DDW 2014 Note: How Common is Functional Dyspepsia in U.S. Adults? Findings From Our National Survey.

Functional dyspepsia (FD) is a common disorder characterized by symptoms that are often described as indigestion; unpleasant sensations in the middle of the abdomen, uncomfortable fullness after eating, and sometimes inability to eat normal-size meals. FD is a much-researched disorder, but surprisingly, no nationwide studies have been done in the U.S. to evaluate what proportion of adults actually meet formal criteria for FD as defined by the current Rome III diagnostic criteria. Moreover, little is known about how rates of dyspepsia differ among race or ethnic groups or between different age group in the American population.

Today (May 3, 2014) I presented in poster format at Digestive Disease Week 2014 in Chicago the results of statistical analyses that our research team carried out to estimate how common FD is in American adults. We used for this purpose data from the Rome Normative Gastrointestinal Symptom Survey that we conducted last year, and which was sponsored by the Rome Foundation. In this secure online survey, we obtained responses from a large group of adults across every state in the U.S. The survey included questions about the responders’ demographics, health history, and the whole Rome III Diagnostic Questionnaire that diagnoses all functional gastrointestinal disorders. To minimize bias due to the possibility that people with GI symptoms might be more interested than others in participating and therefore be over-represented in our sample, invitations to participate described the study as a physical symptoms survey but did not mention gastrointestinal symptoms. We also controlled how many participants in different demographic categories could participate, in order to ensure equal gender proportions and get enough minority participation for our sample to be similar to the U.S. population.
A total of 1,665 individuals ranging in age from 18-94 years completed our survey, but we then eliminated from our analysis dataset people who showed evidence of inconsistent survey answers (we included three repeat questions in the survey for quality-check purposes), leaving us with responses from 1,277 people suitable for analysis. We have used that sample to estimate how common different functional gastrointestinal disorders are in the U.S. population and whether they have different frequency in various subgroups of the population (like males vs. females or older individuals versus young). In today’s presentation we only reported such findings for FD, but we will also be presenting our results for IBS and fecal incontinence separately here at DDW on Tuesday. We found that 11.4% of the people who completed our survey met Rome III criteria for FD. However, to get a more accurate estimate of the national dyspepsia prevalence, we statistically adjusted (weighted) our calculations to make the sample match the national adult age, gender and race/ethnicity distribution in the 2010 U.S. Census. Doing this only altered our numbers slightly, resulting in an estimated overall national U.S. FD rate of 11.9%.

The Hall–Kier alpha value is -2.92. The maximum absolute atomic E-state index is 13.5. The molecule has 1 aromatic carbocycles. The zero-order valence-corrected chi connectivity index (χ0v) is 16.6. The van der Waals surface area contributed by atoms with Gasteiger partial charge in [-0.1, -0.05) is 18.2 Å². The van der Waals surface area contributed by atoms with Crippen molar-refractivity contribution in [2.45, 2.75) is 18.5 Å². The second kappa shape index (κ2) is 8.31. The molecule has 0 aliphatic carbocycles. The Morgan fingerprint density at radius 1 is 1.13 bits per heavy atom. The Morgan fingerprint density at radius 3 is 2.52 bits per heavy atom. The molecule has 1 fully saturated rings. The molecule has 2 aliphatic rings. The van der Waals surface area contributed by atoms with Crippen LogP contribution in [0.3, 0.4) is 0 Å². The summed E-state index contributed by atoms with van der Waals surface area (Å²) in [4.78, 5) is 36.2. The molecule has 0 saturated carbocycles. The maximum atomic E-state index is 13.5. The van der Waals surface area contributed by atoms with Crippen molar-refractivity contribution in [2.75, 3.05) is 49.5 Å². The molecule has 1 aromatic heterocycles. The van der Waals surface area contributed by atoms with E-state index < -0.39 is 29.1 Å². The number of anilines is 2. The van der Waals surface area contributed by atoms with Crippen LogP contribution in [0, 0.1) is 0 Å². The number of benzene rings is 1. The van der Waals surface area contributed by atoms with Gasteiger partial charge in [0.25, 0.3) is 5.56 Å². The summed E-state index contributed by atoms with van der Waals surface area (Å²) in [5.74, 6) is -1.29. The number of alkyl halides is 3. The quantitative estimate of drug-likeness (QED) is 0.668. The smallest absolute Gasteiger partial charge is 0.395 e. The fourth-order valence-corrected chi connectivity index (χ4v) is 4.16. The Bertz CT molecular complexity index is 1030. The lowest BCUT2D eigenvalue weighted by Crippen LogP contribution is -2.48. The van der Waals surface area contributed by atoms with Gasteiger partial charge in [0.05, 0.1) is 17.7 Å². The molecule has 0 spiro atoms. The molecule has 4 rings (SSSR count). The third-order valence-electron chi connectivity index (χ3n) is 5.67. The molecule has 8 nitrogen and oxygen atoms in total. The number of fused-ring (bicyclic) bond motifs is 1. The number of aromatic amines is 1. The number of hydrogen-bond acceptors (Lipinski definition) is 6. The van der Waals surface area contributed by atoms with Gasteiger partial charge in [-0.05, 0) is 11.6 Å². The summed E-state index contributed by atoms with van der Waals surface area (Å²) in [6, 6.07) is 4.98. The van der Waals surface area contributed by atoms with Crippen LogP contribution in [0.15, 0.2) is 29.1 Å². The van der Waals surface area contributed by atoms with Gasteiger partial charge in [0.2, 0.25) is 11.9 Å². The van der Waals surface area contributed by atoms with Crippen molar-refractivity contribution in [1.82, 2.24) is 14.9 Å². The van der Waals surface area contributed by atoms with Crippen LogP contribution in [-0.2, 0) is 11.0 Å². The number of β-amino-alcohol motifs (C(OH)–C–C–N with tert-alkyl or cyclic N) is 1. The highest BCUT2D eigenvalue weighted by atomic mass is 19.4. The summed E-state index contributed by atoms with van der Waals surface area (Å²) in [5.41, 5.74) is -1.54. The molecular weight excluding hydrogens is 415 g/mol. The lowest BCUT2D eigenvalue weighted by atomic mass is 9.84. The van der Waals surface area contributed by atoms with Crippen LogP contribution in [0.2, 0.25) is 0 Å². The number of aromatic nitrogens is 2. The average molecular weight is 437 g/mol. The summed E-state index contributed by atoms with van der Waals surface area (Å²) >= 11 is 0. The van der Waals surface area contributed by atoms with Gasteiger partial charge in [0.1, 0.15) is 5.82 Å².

We also found that functional dyspepsia tended to be more common in women than men (13.0% versus 9.9%) but this actually did not quite reach statistical significance, so we cannot be confident about the sexes really being different in this regard. In both sexes, FD rates were lowest in the youngest and oldest age groups, and significantly higher at mid-life; see the Figure below. Dyspepsia prevalence was not significantly different in white (12.3%) hispanic (12.9%) and black (9.6%) respondents in our survey.


There are presently two recognized subtypes of FD, separated by difference in the symptom pattern. A surprising finding in our survey was that only 3 individuals in our whole sample (a mere 0.2%) met criteria for one of those sub-types, which is called Epigastric Pain Syndrome (defined primarily by pain in the upper gut, above the stomach). In contrast, most of the people (87%) in our survey who qualified for FD diagnosis based on their responses fit into the other subgroup, called Postprandial Distress Syndrome (meaning that they mostly have uncomfortable fullness after eating).